The objective of this study was to determine the relationship between HRQoL in terms of physical and mental dimensions within the Chilean population without musculoskeletal symptoms (woMSS), with acute musculoskeletal symptoms (aMSS) and with cMSS taken from a secondary analysis of the NHS 2009–10.

Methods

Processes and participants

A secondary analysis of the Chilean NHS 2009–10 database was carried out. The former primary study was conducted in households with a national, probabilistic, stratified and multistage sample of 5293 participants aged 15-year-old and older. It was carried out between October 2009 and September 2010. The sample was representative at the national, urban-rural and regional levels, and it was calculated with 20% relative error for national prevalence estimation of over 4% [12]. In the present secondary analysis, the entire sample was considered (census sampling) in order to respect the regional and national representativeness of the original study (NHS 2009–10). The MSS and HRQoL information from the NHS 2009–10 database were measured through the CCQ-ILAR and SF-12, respectively.

Health related quality of life (HRQoL)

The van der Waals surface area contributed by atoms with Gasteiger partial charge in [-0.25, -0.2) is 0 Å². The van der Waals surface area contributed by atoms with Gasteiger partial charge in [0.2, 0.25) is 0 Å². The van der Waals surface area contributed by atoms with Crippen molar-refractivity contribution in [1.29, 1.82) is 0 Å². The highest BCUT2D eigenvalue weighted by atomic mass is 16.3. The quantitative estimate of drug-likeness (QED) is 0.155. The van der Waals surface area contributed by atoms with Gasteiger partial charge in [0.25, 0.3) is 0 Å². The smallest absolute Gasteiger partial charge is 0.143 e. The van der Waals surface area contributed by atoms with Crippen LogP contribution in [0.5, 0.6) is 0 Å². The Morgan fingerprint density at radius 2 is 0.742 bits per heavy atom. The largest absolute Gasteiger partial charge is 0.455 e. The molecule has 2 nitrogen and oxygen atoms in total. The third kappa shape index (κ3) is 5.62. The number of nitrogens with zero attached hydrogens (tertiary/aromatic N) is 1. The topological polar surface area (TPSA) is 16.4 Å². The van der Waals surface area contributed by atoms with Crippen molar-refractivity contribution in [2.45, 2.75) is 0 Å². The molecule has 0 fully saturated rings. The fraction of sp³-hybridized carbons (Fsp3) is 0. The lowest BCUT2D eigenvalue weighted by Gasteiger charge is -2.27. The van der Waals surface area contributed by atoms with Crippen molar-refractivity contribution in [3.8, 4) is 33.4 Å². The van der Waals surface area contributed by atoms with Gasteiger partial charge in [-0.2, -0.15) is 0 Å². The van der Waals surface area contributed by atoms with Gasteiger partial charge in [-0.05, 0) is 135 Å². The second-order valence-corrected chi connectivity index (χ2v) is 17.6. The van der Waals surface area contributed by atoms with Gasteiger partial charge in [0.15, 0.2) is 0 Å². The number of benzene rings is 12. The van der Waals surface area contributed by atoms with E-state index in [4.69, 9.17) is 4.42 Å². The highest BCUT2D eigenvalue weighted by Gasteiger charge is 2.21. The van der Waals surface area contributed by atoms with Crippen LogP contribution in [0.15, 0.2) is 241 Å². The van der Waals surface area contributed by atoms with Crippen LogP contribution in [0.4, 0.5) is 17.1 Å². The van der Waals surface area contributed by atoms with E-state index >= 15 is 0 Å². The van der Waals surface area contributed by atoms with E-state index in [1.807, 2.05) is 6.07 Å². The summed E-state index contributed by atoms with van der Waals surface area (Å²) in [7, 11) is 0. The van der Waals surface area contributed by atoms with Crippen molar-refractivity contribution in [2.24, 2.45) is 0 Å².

The SF-12 questionnaire v2.0 is a compact version of the SF-36 Health Questionnaire used in the NHS 2009–10, consisting of 12 questions that are grouped into 8 dimensions (physical functioning, functioning of the physical role, body pain, general health, vitality, social functioning, emotional functioning and mental health). The dimensions are gathered in two domains or indexes (physical health and mental health). Each index includes a score ranging from 0 to 100, where higher scores indicate better perceived health status. This questionnaire exhibits a relative validity (validity relative to summary measures and scales based on the SF-36) that ranges between 0.43 and 0.93 (median = 0.67) [13]. To calculate the HRQoL scores, both in terms of physical composite scores (PCS) and mental composite scores (MCS), the questionnaire questions were graded and normalized using the Software QualityMetrics Health Outcomes® Scoring Software 5.0 (license QM044465, Universidad del Desarrollo). The scoring system is a normalized score, with a scale from 0 to 100, being 100 a better HRQoL condition. This analysis delivered a PCS and MCS for each individual and further categorized the scores by standard deviations below the general population at “well below” (> 1 standard deviation), “below” (between < 1 and > 0.5 standard deviation) and “equal or better” (< 0.5 standard deviations) PCS or MCS in relation to the general population [13]. Subsequently, categorization was deduced by standard deviations of HRQoL in: “low HRQoL” for subjects classified “well below” or “below”, and “high HRQoL” for subjects classified as “equal or better”, in both dimensions (PCS and MCS).